The conference is an initiative of the Science for Monks Program under the Library of Tibetan Works and Archives (LTWA), which has taught science to Tibetan monks since 2001 under the inspiration of His Holiness the Dalai Lama. The Sager Science Leadership Institute, Emory University, and John Templeton Foundation are part of this initiative.
This conference opens up the dialogue to the Tibetan monastic community in an unprecedented way. In addition to the panelists, eighteen Tibetan scholars from thirteen monasteries and nunneries will be engaged in the dialogue with scientists for the first time.
"It is not only the vision of His Holiness the Dalai Lama, but the need of the time for Tibetans, and particularly Tibetan Buddhist monastics, to become conversant with modern science," said Geshe Lhakdor, the director of LTWA.
"Monastics studying modern science is a historic step in the history of monastic education and Tibetan Buddhism. Through becoming well-versed in traditional philosophical studies and modern science, it is our hope that monks and nuns can make a significant contribution to the betterment of the physical and mental health of people everywhere," he said.
In his address, His Holiness the Dalai Lama clarified that science and Buddhism do not contradict each other, as both are underpinned by a common principle of in-depth inquiry and analysis.
His Holiness spoke on how science and Buddhism can work together to bring about inner peace and happiness in the world. "Wisdom alone is not sufficient to bring about mental peace, it should be generated by studying and training the mind," he said.
"The Tibetan Buddhism, a quintessential part of the Nalanda tradition, is the most profound and comprehensive tradition to study the mind. It can make a remarkable contribution to the scientists. It is the precious gem of the whole world," His Holiness said.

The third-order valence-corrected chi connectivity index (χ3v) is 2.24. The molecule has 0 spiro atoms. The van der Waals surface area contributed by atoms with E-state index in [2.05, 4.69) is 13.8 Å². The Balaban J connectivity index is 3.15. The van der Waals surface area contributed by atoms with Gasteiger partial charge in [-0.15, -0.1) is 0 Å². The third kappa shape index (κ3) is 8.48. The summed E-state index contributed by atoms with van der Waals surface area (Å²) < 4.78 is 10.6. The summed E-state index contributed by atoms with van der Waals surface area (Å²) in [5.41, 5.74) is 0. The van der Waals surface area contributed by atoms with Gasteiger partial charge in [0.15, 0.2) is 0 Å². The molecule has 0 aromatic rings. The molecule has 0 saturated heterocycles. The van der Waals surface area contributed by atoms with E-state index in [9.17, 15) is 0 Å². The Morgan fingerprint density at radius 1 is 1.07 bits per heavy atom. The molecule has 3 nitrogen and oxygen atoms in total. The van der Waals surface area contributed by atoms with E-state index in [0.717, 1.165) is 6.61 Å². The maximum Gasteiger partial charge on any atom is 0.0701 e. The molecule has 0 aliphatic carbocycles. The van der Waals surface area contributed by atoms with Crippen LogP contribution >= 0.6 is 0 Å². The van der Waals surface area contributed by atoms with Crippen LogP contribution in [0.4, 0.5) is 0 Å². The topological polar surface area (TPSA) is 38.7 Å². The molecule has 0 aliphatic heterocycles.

Emphasising the need to expand the propagation of Buddhist science and interaction with modern science, His Holiness called for greater efforts to generate more proficient science teachers and reference materials within the Tibetan community.
Thanking the scientists, His Holiness said: "You all have helped immensely in promoting knowledge in modern science and closer contact with Buddhist science. It is part of your contribution towards promoting inner values like compassion and warmheartedness, which are the seeds of inner strength and it is universal. All the major religious traditions preach these values."
Dr Bryce E Johnson, Project Manager of Science for Monks and Staff Scientist at the Exploratorium, said: "For over 10 years, Science for Monks has brought science to select groups of scholarly Tibetan Buddhist monastics and developed science leadership within the monastic community. The conference and the workshops will position a new cadre of monastics to support and grow the dialogue between Buddhism and modern science."
During the course of the conference, the participants will discuss a range of subjects such as the nature of mind and consciousness, life and consciousness in the universe, limits of knowledge and knowing, mind, awareness, and behaviour, and serving humanity. They will discuss how best to advance investigations at the intersection of science and spirituality.
Consonant with Holiness the Dalai Lama's vision, the Library of Tibetan Works and Archives has made a historic stride in introducing science education to the Tibetan Buddhist monastic learning centers in the last one decade. Since 2001, it has established Science for Monks programme and Monastic Graduates Project through innovative partnerships with the Sager Science Leadership Institute, the Emory University, Exploratorium, and John Templeton Foundation.
Over the years, Western scientists have taught more than 220 monks and nuns about physics, quantum mechanics, cosmology, biology, neuroscience, and mathematics, all with a strong emphasis on scientific inquiry.
"Teaching the monastic graduates science, empowers them to better articulate points of relevance between and across traditions. Further, we have found that experiences rich in inquiry efficiently break down misconceptions, best represent the spirit of scientific process and provide a rich context for dialogue," Geshe Lhakdor said.